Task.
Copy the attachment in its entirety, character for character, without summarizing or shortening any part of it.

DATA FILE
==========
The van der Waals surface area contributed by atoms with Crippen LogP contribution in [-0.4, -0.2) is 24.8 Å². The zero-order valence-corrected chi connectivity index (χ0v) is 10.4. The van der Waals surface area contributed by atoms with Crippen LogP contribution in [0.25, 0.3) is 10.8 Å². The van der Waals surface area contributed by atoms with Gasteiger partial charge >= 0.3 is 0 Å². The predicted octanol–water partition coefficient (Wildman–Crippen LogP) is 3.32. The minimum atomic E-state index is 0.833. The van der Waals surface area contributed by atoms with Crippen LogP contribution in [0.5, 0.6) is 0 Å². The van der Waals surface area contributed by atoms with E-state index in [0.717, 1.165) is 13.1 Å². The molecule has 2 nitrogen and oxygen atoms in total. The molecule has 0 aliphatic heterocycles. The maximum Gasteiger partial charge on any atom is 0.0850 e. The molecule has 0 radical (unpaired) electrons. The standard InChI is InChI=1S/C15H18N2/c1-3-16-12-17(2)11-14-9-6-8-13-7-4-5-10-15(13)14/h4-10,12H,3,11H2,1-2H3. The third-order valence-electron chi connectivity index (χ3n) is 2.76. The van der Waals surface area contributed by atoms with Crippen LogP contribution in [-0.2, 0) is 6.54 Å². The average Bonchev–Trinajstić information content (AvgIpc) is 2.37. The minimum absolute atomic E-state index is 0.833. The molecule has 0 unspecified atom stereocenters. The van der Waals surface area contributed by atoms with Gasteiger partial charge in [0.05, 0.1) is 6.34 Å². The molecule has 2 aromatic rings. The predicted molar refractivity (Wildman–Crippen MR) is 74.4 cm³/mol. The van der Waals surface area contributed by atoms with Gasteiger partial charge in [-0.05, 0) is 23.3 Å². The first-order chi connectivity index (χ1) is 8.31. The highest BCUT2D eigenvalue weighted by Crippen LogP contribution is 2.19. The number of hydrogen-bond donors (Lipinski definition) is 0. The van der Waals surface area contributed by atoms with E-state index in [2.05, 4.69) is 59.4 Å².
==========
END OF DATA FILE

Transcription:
The van der Waals surface area contributed by atoms with Crippen LogP contribution in [-0.4, -0.2) is 24.8 Å². The zero-order valence-corrected chi connectivity index (χ0v) is 10.4. The van der Waals surface area contributed by atoms with Crippen LogP contribution in [0.25, 0.3) is 10.8 Å². The van der Waals surface area contributed by atoms with Gasteiger partial charge >= 0.3 is 0 Å². The predicted octanol–water partition coefficient (Wildman–Crippen LogP) is 3.32. The minimum atomic E-state index is 0.833. The van der Waals surface area contributed by atoms with Crippen LogP contribution in [0.5, 0.6) is 0 Å². The van der Waals surface area contributed by atoms with E-state index in [0.717, 1.165) is 13.1 Å². The molecule has 2 nitrogen and oxygen atoms in total. The molecule has 0 aliphatic heterocycles. The maximum Gasteiger partial charge on any atom is 0.0850 e. The molecule has 0 radical (unpaired) electrons. The standard InChI is InChI=1S/C15H18N2/c1-3-16-12-17(2)11-14-9-6-8-13-7-4-5-10-15(13)14/h4-10,12H,3,11H2,1-2H3. The third-order valence-electron chi connectivity index (χ3n) is 2.76. The van der Waals surface area contributed by atoms with Crippen LogP contribution in [-0.2, 0) is 6.54 Å². The average Bonchev–Trinajstić information content (AvgIpc) is 2.37. The minimum absolute atomic E-state index is 0.833. The molecule has 0 unspecified atom stereocenters. The van der Waals surface area contributed by atoms with Gasteiger partial charge in [0.05, 0.1) is 6.34 Å². The molecule has 2 aromatic rings. The predicted molar refractivity (Wildman–Crippen MR) is 74.4 cm³/mol. The van der Waals surface area contributed by atoms with Gasteiger partial charge in [-0.05, 0) is 23.3 Å². The first-order chi connectivity index (χ1) is 8.31. The highest BCUT2D eigenvalue weighted by Crippen LogP contribution is 2.19. The number of hydrogen-bond donors (Lipinski definition) is 0. The van der Waals surface area contributed by atoms with E-state index in [2.05, 4.69) is 59.4 Å².